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Saint of the Day for 30 May: St. Joan of Arc

St. Joan of Arc: Life, Miracles and Heroism of the Holy Warrioress


St. Joan of Arc



Baptismal name

Jeanne d’Arc


1412, Domrémy, France


May 30, 1431, Rouen, France


30 May


2004 edition


April 18, 1909, Rome, Pope Pius X


May 16, 1920, Rome, Pope Benedict XV



Salvation to you in victory. Render France to our forefathers! O Joan, to you our song of glory, O Joan, to you our joyful song! Protect France still, O thou our hope, Make her faith, make Jesus her King! Jesus, Mary! Adorning thy oriflamme, these divine names, how beautiful to behold! Through, to French hearts it will light. The flame of faith, love and invincible hope! Jesus and Mary so loved France. That they willed once, with a maiden hand, To procure her salvation and deliverance; And this hand still defends us. Jesus! Mary! Alas the storm roars, but from heaven shines a golden star, For us Joan prayed, everywhere grace abounds To cheer the beloved people who sleep. Amen.


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Roman Martyrology

In Rouen Saint Joan of Arc Virgin, known as the Maid of Orleans, who, having fought strenuously for her country, in the end, delivered into the hands of her enemies, was with iniquitous judgment condemned and burned at the stake, and by the Supreme Pontiff Benedict the tenth-fifth was ascribed to the number of Saints.


The Saint and Mission

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St. Joan of Arc, one of the most extraordinary figures in history, is remembered for her divine mission and unwavering courage. Born in 15th-century France, Joan was a young peasant girl who, inspired by heavenly visions of saints and angels, embarked on a mission to save France during the Hundred Years’ War. Responding to what she perceived as a divine call, she presented herself to the dauphin Charles and convinced the court to allow her to lead the French army. Her mission was clear: liberate the city of Orléans from the English siege and crown Charles VII at Reims, thus legitimizing his reign. Despite her young age and military inexperience, Joan demonstrated extraordinary courage and determination, inspiring the soldiers with her unwavering faith and charismatic leadership. Her presence on the battlefield and her conviction in the rightness of her cause instilled new spirit in the French, leading to a series of decisive victories. Joan’s mission was not only military; it was deeply spiritual. She firmly believed that she was acting according to God’s will, and this gave her a moral strength that transcended weapons and tactics. Even when she was captured and tried for heresy, her faith remained unwavering, facing her fate with dignity and courage. Joan of Arc was eventually condemned and burned at the stake, but her mission and sacrifice left an indelible mark on history. Canonized in 1920, St. Joan of Arc is venerated as a warrior saint and a symbol of patriotism, faith and perseverance. Her life and mission continue to inspire millions of people around the world, reminding them that with faith and determination, even the most insurmountable challenges can be met.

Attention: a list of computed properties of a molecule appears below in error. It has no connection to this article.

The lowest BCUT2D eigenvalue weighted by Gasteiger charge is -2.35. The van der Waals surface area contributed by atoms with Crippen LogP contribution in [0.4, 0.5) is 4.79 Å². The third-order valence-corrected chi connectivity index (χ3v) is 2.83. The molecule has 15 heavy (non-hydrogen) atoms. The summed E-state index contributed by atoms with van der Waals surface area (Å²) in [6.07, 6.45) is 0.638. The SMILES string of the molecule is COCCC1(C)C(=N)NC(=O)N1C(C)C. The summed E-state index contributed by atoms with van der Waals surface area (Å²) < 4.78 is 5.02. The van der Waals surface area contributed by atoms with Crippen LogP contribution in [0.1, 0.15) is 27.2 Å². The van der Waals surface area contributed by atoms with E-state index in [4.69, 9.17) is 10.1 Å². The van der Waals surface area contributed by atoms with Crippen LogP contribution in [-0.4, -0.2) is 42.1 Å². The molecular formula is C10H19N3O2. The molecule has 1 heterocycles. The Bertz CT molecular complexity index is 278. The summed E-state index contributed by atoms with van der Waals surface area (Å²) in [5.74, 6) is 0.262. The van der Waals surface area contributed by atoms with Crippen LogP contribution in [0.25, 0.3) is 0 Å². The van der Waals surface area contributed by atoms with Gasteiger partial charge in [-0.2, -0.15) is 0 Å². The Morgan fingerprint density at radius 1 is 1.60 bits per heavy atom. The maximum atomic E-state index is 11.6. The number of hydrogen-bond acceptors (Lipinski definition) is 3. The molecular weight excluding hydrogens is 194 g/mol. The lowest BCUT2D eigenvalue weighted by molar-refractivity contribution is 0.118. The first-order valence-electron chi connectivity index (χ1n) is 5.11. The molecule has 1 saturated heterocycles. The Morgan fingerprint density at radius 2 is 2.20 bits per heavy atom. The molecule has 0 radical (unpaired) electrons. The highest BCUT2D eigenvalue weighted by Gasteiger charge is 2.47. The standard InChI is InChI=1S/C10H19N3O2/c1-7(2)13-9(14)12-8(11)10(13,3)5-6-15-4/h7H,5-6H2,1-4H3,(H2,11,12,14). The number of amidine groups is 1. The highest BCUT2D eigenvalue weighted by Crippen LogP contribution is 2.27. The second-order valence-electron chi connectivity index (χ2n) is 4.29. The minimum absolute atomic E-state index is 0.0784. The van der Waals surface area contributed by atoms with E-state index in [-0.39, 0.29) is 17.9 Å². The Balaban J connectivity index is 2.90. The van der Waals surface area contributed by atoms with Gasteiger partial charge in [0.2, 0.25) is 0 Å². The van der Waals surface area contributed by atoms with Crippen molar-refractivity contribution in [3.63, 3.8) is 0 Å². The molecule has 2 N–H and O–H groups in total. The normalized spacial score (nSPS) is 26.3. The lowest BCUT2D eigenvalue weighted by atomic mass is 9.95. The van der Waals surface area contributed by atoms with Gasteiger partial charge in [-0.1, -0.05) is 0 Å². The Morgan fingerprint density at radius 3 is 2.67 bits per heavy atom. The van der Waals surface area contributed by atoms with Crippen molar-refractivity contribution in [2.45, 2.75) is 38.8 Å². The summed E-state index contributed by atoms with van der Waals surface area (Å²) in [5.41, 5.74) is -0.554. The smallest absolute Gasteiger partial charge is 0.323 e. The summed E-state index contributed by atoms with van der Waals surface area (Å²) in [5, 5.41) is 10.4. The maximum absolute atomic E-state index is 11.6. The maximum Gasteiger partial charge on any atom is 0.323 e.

The Saint and Mercy

St. Joan of Arc, although a military figure, embodied deep mercy through her compassion for the French people and her desire for peace. Her mission, motivated by divine visions, was not driven by hatred or revenge, but by a sincere love for her country and a strong belief in divine justice. Joan showed mercy toward prisoners and opponents, treating them with humanity and respect, an uncommon behavior in times of war. Even during her trial, Joan maintained a forgiving attitude toward her accusers, responding with dignity and serenity to the charges. Her ability to maintain faith and compassion even in the face of torture and death is a testimony to her merciful spirit. Her life reminds us that true strength lies in the ability to love and forgive, even in the most difficult circumstances. St. Joan of Arc represents the idea that mercy can guide actions, even in times of conflict, and that true heroism includes the ability to see the humanity in the other.


S. Joan was born in the year 1412 in the remote village of Domrémy, gently nestled on the banks of the Meuse. She grew up as pure as a lily, simple and inclined to an austere and penitent life: her companions, who saw her leading the flock to pasture, would certainly not have imagined what an extraordinary future awaited her. One day, while reciting the Angelus, the young girl heard from the side of the church a voice distinctly pronouncing her name: “Giannetta, Giannetta!“…


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